Fairly readable despite research hiccups
However, despite the research hiccups, the book doesn’t disappoint as none of the incidents mentioned appear to be disconnected with the plot. There are passages that the teenage reader will love, particularly where Sanjana muses: ‘I thought about what Simran had said about his kiss. But for me, it wasn’t a trip to the moon and back in thirty seconds, it was a thirty-second trip to the middle of the ocean and back. So that was how it worked, different for different people.’ Some interpretations did baffle me because if Simran and Sanjana are attractive girls, why would any of them find it necessary to assume that they ‘didn’t have the curves or erotic gestures and mannerisms that made men go weak in the knees. We were simple girls looking for simple, lifelong love.?’
The relationship of a reader and what is happening on the pages is somewhat similar to how Sanjana surmises her situation as being in ‘the eye of the storm of my life now. And like the eye of a storm, he was calm and quiet, while just outside, there were dangerous, high-velocity winds blowing’ The final pages are where romance, lust, love, and another homicide converge, the characters come together like actors in a stage play, and between all the final spirals of destiny the reader has the mystery laid bare.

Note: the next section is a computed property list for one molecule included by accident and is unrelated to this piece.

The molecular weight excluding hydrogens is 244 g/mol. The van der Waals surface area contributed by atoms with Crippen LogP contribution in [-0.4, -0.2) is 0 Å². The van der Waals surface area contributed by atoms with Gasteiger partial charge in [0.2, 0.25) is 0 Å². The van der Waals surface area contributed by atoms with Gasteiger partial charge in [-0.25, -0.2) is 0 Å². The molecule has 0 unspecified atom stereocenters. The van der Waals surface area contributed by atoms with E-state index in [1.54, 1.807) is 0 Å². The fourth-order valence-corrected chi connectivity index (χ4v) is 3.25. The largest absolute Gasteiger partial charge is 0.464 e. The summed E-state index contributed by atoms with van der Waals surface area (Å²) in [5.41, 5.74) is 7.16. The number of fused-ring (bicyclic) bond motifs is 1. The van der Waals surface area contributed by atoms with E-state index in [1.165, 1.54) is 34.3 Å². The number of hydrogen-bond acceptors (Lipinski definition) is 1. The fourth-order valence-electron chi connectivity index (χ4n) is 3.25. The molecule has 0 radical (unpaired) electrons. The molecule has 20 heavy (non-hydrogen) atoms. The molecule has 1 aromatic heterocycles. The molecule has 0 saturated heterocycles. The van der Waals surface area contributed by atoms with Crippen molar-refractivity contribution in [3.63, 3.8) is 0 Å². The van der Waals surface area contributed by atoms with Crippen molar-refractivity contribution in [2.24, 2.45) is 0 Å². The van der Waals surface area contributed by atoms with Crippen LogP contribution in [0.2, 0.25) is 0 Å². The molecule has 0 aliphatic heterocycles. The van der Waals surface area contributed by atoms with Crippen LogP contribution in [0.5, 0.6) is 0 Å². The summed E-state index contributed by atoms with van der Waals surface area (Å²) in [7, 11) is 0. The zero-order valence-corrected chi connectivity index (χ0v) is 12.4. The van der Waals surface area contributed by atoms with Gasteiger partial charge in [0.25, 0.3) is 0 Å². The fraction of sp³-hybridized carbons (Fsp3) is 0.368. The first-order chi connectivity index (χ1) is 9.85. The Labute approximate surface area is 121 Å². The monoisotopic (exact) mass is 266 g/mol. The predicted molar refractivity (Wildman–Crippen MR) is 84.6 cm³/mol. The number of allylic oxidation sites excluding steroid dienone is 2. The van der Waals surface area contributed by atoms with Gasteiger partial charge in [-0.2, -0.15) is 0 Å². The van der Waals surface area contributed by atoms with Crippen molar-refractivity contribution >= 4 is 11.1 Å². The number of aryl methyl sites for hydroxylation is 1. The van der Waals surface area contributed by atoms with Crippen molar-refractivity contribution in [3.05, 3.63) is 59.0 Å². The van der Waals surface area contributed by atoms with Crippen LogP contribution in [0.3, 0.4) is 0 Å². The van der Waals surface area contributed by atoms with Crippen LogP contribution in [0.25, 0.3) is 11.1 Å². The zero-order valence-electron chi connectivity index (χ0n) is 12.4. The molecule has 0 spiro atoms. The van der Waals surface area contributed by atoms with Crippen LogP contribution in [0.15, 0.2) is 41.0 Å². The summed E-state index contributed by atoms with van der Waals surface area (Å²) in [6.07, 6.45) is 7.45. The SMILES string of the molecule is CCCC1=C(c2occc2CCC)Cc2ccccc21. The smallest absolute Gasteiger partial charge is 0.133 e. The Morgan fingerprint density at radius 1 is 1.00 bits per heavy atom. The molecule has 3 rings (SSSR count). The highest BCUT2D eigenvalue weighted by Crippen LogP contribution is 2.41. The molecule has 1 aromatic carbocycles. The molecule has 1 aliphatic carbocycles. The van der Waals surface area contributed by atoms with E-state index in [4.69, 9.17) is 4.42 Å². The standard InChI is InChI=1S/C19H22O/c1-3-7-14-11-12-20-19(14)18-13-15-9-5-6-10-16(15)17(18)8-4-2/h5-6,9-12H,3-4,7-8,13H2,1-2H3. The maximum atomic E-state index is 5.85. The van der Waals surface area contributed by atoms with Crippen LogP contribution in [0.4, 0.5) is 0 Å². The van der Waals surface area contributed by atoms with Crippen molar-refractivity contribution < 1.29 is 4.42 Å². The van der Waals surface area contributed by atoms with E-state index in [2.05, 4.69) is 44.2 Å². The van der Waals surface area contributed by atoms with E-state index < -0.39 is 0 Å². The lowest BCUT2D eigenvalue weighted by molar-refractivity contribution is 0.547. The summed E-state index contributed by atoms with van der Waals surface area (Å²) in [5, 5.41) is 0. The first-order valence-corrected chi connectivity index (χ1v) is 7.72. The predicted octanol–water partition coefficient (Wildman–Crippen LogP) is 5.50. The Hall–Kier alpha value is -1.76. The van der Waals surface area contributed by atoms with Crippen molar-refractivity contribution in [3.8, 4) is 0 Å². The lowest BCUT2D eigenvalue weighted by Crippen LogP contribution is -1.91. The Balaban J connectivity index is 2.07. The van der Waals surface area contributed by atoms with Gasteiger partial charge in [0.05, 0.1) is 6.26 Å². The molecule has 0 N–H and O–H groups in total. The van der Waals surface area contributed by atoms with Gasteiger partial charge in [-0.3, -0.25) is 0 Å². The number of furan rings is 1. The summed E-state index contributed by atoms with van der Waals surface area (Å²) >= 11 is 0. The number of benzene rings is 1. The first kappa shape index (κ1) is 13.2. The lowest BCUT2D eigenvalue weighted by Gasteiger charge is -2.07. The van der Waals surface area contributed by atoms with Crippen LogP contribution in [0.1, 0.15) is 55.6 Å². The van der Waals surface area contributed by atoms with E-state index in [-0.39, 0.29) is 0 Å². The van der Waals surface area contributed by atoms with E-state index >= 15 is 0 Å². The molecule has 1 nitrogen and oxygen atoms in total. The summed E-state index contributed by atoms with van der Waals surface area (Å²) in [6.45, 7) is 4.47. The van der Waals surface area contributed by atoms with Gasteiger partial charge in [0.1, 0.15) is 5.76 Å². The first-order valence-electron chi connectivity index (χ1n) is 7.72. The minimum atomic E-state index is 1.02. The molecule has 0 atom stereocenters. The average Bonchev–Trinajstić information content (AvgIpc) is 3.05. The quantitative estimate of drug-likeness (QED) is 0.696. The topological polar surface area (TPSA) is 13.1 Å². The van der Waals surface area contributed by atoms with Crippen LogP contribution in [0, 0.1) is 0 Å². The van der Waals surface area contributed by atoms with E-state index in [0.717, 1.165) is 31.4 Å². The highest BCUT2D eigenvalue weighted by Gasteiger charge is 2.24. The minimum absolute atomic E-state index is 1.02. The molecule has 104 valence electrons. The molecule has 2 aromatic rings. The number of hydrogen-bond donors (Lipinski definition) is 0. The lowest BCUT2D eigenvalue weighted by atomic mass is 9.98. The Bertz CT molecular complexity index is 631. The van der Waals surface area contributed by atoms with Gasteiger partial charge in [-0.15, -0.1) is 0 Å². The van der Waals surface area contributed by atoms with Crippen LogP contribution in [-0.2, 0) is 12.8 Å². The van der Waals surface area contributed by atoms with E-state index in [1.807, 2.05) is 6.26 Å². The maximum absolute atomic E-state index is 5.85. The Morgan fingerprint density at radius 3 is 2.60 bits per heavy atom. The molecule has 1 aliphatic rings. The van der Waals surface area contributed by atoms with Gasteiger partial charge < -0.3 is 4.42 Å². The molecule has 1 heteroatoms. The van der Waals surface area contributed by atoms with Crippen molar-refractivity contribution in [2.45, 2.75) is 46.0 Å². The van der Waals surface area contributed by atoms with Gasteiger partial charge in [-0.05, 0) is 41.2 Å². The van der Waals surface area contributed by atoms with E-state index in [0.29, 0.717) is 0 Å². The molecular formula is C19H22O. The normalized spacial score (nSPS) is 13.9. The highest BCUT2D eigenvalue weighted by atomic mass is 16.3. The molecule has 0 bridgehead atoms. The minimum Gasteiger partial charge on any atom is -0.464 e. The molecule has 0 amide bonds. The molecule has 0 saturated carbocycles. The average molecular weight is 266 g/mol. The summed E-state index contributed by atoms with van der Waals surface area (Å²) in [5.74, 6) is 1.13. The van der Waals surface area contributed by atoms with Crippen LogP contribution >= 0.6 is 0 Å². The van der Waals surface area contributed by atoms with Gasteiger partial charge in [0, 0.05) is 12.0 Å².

What I liked more than anything else was the sequence of events that strived to bring an active, mindful and gutsy girl closer to Biplab, a caring and thoroughly professional private detective and the way an understanding builds-up between them. I almost assumed the author wanted to bring the two together because love, after all, is not so much about the ephemeral glitter of the rich inheritors of Jor Bagh but about that subtle subliminal connection that happens only when two people begin having an intuitive understanding… but the author has a more dramatic and utterly filmi end for the novel. Read In love with Simran by Kulpreet Yadav to know how a successful author thinks.
Title: In love with Simran
Author: Kulpreet Yadav
Publisher: Srishti Publishers & Distributors
06 February 2019